3. The Woelpers also contend that the superior court erred in adopting what they allege was the special master's finding that the location of the proposed easement had to be defined by "metes and bounds" in order to comply with the requirements of OCGA § 23-3-62(b). They argue that its location was properly established through testimony and by a blueprint provided at the hearing before the special master.

Contrary to the Woelpers' contention, the record does not contain a finding or conclusion that the location of the purported easement had to be described by metes and bounds in order to comply with the statute. Moreover, this Court is unable to assess whether or not this contended easement was established through other evidence because the Woelpers have failed to provide a transcript of the evidence before the special master. Thus, we are limited to a review of the special master's conclusions of law based upon his findings of fact. Higdon v. Gates, 238 Ga. 105, 231 S.E.2d 345 (1976).

4. The contention that the superior court erred in denying the Woelpers' motion for voluntary dismissal fails. "[O]nce a judgment in a civil case has been announced though not formally entered, the attempted filing of a voluntary dismissal thereafter is not permissible and does not effect a dismissal." Jones v. Burton, 238 Ga. 394, 395(1), 233 S.E.2d 367 (1977). The court's oral ruling prevented the Woelpers from thereafter voluntarily dismissing their petition without prejudice.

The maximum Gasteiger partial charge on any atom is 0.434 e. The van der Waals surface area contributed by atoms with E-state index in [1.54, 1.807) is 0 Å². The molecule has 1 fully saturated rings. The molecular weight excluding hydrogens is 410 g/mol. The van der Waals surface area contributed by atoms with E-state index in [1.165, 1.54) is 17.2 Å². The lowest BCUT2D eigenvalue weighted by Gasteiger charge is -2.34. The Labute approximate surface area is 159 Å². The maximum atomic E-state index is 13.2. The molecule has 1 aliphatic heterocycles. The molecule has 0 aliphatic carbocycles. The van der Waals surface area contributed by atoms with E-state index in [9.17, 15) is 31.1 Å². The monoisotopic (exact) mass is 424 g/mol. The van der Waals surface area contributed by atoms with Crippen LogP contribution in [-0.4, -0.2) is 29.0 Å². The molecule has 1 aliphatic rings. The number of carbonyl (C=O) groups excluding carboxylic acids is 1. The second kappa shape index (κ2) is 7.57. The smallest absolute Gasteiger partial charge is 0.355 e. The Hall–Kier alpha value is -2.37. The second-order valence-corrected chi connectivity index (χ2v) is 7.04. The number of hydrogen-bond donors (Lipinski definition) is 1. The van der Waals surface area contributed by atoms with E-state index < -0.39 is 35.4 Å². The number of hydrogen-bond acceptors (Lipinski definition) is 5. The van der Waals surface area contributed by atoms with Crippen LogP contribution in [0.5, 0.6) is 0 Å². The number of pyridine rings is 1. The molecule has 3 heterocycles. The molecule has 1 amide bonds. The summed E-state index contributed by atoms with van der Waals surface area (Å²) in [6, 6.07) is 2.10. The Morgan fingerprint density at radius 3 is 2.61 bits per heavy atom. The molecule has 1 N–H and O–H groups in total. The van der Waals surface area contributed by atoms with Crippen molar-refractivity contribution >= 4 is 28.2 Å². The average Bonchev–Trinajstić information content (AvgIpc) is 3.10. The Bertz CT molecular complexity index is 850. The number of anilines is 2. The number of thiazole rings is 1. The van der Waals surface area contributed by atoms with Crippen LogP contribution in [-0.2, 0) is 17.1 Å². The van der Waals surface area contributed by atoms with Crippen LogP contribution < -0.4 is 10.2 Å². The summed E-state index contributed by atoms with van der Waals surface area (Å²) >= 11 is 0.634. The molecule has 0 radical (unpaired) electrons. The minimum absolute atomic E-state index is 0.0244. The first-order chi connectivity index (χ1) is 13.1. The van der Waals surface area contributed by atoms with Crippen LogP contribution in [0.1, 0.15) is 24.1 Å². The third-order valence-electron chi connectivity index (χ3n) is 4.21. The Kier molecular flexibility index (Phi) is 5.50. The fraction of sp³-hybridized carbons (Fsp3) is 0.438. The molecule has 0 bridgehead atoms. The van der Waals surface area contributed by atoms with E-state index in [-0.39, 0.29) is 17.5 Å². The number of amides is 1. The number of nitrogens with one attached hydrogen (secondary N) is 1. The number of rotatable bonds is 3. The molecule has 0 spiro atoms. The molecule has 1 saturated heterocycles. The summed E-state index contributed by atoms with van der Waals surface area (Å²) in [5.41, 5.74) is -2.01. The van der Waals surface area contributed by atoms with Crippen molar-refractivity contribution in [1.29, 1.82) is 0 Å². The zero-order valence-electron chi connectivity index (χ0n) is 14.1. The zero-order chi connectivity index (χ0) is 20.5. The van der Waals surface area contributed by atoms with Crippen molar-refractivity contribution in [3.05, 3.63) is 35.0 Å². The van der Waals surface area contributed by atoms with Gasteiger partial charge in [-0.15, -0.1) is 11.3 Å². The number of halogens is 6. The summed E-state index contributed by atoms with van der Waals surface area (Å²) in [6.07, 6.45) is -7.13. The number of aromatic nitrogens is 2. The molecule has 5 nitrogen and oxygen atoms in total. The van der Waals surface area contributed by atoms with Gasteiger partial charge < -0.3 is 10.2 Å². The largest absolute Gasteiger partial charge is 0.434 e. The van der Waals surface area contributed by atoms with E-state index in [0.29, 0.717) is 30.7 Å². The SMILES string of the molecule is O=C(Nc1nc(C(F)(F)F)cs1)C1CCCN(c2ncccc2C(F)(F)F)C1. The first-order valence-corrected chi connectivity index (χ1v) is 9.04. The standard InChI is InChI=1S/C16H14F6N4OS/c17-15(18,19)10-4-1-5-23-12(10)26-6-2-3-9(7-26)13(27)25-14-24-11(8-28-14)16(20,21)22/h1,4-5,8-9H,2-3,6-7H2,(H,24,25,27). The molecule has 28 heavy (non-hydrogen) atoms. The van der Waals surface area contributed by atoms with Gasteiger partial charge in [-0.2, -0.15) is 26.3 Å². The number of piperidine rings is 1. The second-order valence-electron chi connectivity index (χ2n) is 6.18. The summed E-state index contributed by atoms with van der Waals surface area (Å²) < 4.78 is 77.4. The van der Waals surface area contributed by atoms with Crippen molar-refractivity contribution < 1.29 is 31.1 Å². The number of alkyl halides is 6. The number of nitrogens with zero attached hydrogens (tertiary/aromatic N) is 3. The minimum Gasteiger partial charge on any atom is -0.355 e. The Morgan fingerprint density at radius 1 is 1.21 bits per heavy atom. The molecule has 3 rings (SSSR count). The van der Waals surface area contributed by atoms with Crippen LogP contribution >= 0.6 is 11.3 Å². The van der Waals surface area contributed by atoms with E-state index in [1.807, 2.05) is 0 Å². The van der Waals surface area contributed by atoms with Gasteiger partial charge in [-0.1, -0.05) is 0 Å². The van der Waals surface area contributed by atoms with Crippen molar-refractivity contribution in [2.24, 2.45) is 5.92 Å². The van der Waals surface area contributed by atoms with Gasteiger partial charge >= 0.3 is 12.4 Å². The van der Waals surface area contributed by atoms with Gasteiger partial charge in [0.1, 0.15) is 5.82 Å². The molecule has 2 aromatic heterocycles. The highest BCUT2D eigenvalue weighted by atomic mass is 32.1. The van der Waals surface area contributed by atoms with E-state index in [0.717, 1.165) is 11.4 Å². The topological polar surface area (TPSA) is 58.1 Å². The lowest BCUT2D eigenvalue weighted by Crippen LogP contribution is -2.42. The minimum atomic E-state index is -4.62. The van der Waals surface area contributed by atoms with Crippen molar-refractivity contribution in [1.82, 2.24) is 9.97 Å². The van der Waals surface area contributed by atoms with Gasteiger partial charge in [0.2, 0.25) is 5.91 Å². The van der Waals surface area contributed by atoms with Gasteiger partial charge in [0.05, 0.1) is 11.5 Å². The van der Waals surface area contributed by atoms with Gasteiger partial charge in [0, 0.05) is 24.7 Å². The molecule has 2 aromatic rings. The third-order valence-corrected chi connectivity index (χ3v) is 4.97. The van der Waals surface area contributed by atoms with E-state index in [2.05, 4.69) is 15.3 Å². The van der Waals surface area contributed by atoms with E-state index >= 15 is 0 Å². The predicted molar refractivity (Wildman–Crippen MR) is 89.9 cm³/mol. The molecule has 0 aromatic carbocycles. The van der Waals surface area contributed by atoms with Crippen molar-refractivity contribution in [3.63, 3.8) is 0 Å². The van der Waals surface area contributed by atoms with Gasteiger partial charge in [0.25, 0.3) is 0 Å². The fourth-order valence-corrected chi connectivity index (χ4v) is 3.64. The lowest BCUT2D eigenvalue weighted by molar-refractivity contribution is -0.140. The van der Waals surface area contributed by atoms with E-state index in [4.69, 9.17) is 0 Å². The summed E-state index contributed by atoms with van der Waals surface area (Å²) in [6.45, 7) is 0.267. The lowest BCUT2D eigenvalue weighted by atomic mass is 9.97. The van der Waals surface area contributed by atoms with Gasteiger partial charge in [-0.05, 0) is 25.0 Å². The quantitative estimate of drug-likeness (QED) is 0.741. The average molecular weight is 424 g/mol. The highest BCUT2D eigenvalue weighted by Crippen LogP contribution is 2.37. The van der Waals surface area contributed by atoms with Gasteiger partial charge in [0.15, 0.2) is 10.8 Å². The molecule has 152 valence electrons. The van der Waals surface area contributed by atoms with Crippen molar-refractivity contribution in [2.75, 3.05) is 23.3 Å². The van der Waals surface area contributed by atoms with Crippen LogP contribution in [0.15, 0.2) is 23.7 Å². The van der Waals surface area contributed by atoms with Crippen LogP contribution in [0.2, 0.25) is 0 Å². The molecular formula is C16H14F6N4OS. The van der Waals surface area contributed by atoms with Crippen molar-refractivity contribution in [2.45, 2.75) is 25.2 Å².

Judgment affirmed.

All the Justices concur.


[1] Piedmont maintains in its brief that the Woelpers failed to make two banks, who each possess a security interest in the land and who were parties to the proceedings in the superior court, parties to the appeal. See OCGA § 5-6-37. It urges this Court to either dismiss the appeal or order service of the appeal on the two named banks. The Woelpers filed a "Supplementary Certificate of Service" with this Court stating that all parties had been served with notice of the appeal. Neither bank has pursued the appeal.